I was sitting in the living room with my mother and grandmother as we watched the news broadcast of the women in Amuru on NTV Uganda. On 16th April, 2015, women stripped before the Minister of Land and Minister of Internal Affairs over a land dispute. “It’s a curse,” my mother said. My grandmother agreed.

April 18, 2012. Women in Amuru district undress before officials of Madhvani Group of Companies.
The firm was there to ask the community to vacate the land, which would then be used to grow sugarcane for commercial purposes.

April 23, 2012. Activists strip to their bras at the Central Police Station in Kampala in protest of the manner of arrest of Ingrid Turinawe. Footage from her arrest showed a policeman squeezing her breast, and Turinawe crying out in pain. Nudity was both in protest and in solidarity.

April, 1989. 1500 women in Gulu marched half-naked to protest violence in the region. 

Igara West MP recently said that women had no power. Things happen to women and they can do nothing about it because within the state, they are disadvantaged. While they might till the land, they don’t own it. If they report sexual harassment, there is little chance of justice.

Within the limitations of their roles as mothers and wives, women have- through the generations- protested. In the Aba Women’s Riot of 1929 in colonial Nigeria, wives of Warrant chiefs followed them everywhere, invading their space and influencing their decisions through the pressured presence. In 2003 Liberia, the women sat by the road and sang every day.

They were everywhere, singing for the end of the civil war, and when the peace resolution was taking too long, they sat and blocked all the exits refusing to let anyone out until an agreement had been signed.[1] In April 2009, Kenyan women staged a sex strike- that the wife of then Prime Minister Raila Odinga joined- to force the coalition government to work together [2].

According to Karina Eileraas (2014), nude protests have “a special capacity to reconfigure the body politic by framing vulnerability as a basis for exchange and staging intimate zones of disruption and disidentification.” [3] The April 2012 protest against police brutality was mostly by younger women

The aim was to stand in solidarity (they told police they’d brought them breasts for police officers to squeeze) and was also an act of defiance meant to use the very site of brutality- the breast- as a political base of protest. The exchange was a different kind of heat from that when the women in Amuru stripped. They, like those in 1989 Gulu, were mirroring the hopeless of the situation they found themselves in with the vulnerability of their naked bodies.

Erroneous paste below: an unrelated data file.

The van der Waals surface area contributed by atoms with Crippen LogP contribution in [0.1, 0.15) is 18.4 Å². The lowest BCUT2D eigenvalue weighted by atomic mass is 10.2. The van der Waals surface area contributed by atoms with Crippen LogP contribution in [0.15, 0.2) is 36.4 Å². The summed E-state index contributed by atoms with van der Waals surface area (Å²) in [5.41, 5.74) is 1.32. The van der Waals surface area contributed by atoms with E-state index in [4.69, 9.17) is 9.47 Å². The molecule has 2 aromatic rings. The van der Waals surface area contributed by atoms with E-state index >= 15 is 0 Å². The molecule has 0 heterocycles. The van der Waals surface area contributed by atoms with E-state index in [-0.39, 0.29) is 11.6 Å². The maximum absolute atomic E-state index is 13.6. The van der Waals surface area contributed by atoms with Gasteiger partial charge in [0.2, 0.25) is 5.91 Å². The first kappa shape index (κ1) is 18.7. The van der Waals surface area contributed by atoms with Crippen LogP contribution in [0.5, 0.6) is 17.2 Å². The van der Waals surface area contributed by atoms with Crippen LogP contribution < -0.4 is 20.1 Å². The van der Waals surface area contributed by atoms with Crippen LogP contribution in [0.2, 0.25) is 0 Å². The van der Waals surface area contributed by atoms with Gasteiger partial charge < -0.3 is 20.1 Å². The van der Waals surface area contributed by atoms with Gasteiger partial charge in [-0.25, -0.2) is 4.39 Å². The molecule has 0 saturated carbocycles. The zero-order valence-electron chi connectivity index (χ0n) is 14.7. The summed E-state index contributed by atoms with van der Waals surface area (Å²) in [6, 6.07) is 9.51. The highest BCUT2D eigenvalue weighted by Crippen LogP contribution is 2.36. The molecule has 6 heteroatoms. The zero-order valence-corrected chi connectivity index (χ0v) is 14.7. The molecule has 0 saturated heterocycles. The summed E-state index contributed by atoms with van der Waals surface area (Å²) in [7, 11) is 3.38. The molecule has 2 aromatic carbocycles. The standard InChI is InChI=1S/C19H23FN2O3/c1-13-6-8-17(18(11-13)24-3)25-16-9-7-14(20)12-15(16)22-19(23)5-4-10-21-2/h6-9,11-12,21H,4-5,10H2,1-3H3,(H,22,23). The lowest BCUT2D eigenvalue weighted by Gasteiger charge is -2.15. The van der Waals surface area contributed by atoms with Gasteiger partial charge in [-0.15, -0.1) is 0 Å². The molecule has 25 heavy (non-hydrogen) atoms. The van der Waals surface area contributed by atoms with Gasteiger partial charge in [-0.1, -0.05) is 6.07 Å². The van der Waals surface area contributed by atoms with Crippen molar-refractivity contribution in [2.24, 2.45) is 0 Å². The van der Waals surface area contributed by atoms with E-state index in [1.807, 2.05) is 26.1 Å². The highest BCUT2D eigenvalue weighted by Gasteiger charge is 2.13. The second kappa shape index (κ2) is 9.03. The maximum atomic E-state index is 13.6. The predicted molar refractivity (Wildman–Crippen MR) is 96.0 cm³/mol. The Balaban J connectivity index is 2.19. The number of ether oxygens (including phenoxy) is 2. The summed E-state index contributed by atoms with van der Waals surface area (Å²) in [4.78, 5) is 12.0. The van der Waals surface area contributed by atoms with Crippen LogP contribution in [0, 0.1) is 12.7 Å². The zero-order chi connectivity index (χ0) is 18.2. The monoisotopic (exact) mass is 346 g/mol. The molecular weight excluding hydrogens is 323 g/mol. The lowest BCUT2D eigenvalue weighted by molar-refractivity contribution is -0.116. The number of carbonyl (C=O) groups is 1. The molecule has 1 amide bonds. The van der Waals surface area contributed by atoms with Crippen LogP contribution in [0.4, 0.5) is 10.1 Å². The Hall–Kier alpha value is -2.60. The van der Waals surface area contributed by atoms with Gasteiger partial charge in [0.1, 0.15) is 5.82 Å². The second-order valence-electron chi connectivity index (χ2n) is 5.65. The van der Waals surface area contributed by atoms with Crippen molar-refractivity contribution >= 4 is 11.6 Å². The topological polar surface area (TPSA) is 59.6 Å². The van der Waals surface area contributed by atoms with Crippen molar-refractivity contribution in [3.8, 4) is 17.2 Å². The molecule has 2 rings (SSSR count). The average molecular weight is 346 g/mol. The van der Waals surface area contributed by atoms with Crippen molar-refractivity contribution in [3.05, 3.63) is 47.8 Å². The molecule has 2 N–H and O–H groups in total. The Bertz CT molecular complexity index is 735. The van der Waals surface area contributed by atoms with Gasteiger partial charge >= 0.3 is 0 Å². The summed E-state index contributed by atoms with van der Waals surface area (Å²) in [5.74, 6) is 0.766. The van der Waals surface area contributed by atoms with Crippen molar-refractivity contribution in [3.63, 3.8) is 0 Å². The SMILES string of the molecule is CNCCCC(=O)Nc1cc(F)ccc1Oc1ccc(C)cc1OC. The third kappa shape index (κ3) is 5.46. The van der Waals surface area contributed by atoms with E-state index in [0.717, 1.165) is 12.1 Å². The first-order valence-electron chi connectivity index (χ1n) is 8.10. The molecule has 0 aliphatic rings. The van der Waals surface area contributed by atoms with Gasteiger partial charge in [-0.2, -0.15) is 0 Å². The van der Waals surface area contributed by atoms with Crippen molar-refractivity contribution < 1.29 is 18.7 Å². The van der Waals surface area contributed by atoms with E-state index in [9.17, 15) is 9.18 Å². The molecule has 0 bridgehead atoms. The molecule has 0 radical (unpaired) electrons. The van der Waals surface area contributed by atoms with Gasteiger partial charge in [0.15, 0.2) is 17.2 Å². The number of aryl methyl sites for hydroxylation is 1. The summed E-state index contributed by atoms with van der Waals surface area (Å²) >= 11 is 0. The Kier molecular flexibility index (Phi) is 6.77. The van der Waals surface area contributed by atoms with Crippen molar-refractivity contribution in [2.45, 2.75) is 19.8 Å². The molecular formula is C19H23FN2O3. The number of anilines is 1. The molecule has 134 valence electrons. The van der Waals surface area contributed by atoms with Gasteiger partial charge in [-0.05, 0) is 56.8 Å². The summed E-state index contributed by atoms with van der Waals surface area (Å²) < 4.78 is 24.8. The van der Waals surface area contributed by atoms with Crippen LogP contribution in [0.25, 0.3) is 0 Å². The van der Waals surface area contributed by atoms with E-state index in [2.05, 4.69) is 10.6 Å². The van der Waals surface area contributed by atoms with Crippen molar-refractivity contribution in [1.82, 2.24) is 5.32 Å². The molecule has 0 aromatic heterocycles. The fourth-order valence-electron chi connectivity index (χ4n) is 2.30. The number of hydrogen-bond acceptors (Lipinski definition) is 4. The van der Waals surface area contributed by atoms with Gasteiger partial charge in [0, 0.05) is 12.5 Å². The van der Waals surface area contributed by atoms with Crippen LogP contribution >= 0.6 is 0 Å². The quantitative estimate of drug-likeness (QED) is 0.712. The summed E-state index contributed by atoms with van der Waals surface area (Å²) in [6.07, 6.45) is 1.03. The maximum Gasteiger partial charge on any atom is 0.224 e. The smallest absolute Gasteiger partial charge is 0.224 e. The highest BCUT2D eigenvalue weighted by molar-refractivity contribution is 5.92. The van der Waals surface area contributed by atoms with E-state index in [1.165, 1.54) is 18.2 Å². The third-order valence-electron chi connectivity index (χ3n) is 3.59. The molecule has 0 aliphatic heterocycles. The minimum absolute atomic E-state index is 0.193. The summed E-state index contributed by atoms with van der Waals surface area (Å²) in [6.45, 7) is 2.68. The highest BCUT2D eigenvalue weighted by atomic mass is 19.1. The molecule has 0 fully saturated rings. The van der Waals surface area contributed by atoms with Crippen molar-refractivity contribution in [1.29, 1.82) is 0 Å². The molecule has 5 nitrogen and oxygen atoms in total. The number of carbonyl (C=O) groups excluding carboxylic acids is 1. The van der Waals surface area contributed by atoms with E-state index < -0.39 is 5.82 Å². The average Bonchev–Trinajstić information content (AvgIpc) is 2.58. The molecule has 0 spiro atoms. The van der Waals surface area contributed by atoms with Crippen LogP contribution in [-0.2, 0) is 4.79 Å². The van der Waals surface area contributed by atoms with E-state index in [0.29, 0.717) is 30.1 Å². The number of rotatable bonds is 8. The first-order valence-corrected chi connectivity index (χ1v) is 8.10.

Except that while she is vulnerable as a naked woman, she also represents a discomforting image to the beholder. Daily Monitor reported that when the women in Amuru stripped, Gen Aronda Nyakairima “stood motionlessly looking in different directions to avoid eye contact with the nudity.”[4] While one might not be moved by the nude protest, there is discomfort because like my mother exclaimed, it is a curse.

The private/public dichotomy of breasts in Uganda is complex as mothers freely pop them out to breastfeed. In that moment however, they only function as mammary glands that nourish because ultimately, we consider the woman as primarily a reproductive being.

When the subjects are old women however whose duties to reproduction are long fulfilled, we don’t expect to see their breasts. In fact, when you reach a certain age, you are not supposed to see your mother naked.

Her breasts are not your source of nourishment. She may bare them at times from heat, but this is always for the temperatures and never for display. This is completely different from a breast protest. It is a political act where she intentionally inserts her body- that which should move through the world clothed and preferably quietly- into the conversation. This is why shame comes easy to the gaze as the woman has deliberately cast her body as an object of representation of her suffering. Given the intent on the older woman’s part and the reason that would drive her to this point, it is no wonder that we call it a curse.

In isolation, the protests have been called everything from melodramatic to embarrassing while some have recognized the intentional disruption. Looked at together, the protests have the power to tell the story of a patriarchal nation that continually oppresses its women, subdues them when they talk back (through promises or arrest) and then still denies them justice and the right to simply exist on this land we call our country. Although justice has not been the immediate result of any of the protests, they are the sound of the woman raised in wails, from her naked body, against an oppressive state. And that of her sisters in arms protesting in solidarity and shared suffering alongside her.


1. Disney, Abigail E, and Gini Reticker (dir). Pray the Devil Back to Hell. 2008.
2. Agencies. “Kenya women stage ‘sex strike’.” Al Jazeera. Published May 1, 2009  http://www.aljazeera.com/news/africa/2009/04/200943021555354595.html Accessed April 26, 2015.
3. Eileraas, Karin. “Sex(t)ing Revolution, Femen-izing the Public Square: Aliaa Magda Elmahdy, Nude Protest, and Transnational Feminist Body Politics.” Signs, Vol. 40, No. 1 (Autumn 2014), pp. 40-52. PDF.
4. Ocungi, Julius, and Okello, Stephen. “Women undress before Migereko, Gen Aronda.” Daily Monitor. Published April 18, 2015. http://www.monitor.co.ug/News/National/Women–undress—Migereko-Gen-Aronda/-/688334/2689156/-/a43gy2/-/index.html Accessed April 26, 2015.

By Rebecca Rwakabukoza from Uganda.